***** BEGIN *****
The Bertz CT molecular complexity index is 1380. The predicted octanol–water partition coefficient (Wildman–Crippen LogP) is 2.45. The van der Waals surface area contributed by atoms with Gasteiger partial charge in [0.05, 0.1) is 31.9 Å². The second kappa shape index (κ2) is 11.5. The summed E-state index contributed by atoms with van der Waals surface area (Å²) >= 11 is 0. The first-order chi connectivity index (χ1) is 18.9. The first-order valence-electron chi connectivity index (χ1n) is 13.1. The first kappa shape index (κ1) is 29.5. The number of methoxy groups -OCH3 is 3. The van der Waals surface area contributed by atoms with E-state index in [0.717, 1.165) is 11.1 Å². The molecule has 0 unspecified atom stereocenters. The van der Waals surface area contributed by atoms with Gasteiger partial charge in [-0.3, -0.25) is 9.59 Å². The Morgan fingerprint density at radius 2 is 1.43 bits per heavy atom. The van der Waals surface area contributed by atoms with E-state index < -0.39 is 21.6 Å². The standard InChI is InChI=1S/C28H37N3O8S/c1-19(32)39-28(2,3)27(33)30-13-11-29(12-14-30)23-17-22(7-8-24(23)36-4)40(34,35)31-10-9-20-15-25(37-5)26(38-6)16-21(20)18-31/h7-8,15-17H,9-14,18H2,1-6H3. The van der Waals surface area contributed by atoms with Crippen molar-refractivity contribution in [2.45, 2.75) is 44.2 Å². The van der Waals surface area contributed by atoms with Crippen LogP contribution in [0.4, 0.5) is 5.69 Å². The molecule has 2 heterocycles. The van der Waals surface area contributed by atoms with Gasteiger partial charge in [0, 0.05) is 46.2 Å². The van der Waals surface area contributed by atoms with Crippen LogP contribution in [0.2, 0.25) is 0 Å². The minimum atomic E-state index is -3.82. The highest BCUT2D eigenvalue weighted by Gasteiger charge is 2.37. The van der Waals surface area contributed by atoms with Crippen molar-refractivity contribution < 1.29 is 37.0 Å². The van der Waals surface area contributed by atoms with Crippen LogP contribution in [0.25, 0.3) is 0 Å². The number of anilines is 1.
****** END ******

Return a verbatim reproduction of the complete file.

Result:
The Bertz CT molecular complexity index is 1380. The predicted octanol–water partition coefficient (Wildman–Crippen LogP) is 2.45. The van der Waals surface area contributed by atoms with Gasteiger partial charge in [0.05, 0.1) is 31.9 Å². The second kappa shape index (κ2) is 11.5. The summed E-state index contributed by atoms with van der Waals surface area (Å²) >= 11 is 0. The first-order chi connectivity index (χ1) is 18.9. The first-order valence-electron chi connectivity index (χ1n) is 13.1. The first kappa shape index (κ1) is 29.5. The number of methoxy groups -OCH3 is 3. The van der Waals surface area contributed by atoms with E-state index in [0.717, 1.165) is 11.1 Å². The molecule has 0 unspecified atom stereocenters. The van der Waals surface area contributed by atoms with Gasteiger partial charge in [-0.3, -0.25) is 9.59 Å². The Morgan fingerprint density at radius 2 is 1.43 bits per heavy atom. The van der Waals surface area contributed by atoms with E-state index < -0.39 is 21.6 Å². The standard InChI is InChI=1S/C28H37N3O8S/c1-19(32)39-28(2,3)27(33)30-13-11-29(12-14-30)23-17-22(7-8-24(23)36-4)40(34,35)31-10-9-20-15-25(37-5)26(38-6)16-21(20)18-31/h7-8,15-17H,9-14,18H2,1-6H3. The van der Waals surface area contributed by atoms with Crippen molar-refractivity contribution in [2.45, 2.75) is 44.2 Å². The van der Waals surface area contributed by atoms with Crippen LogP contribution in [0.4, 0.5) is 5.69 Å². The molecule has 2 heterocycles. The van der Waals surface area contributed by atoms with Gasteiger partial charge in [0, 0.05) is 46.2 Å². The van der Waals surface area contributed by atoms with Crippen LogP contribution in [0.2, 0.25) is 0 Å². The minimum atomic E-state index is -3.82. The highest BCUT2D eigenvalue weighted by Gasteiger charge is 2.37. The van der Waals surface area contributed by atoms with Crippen molar-refractivity contribution < 1.29 is 37.0 Å². The van der Waals surface area contributed by atoms with Crippen LogP contribution in [0.25, 0.3) is 0 Å². The number of anilines is 1.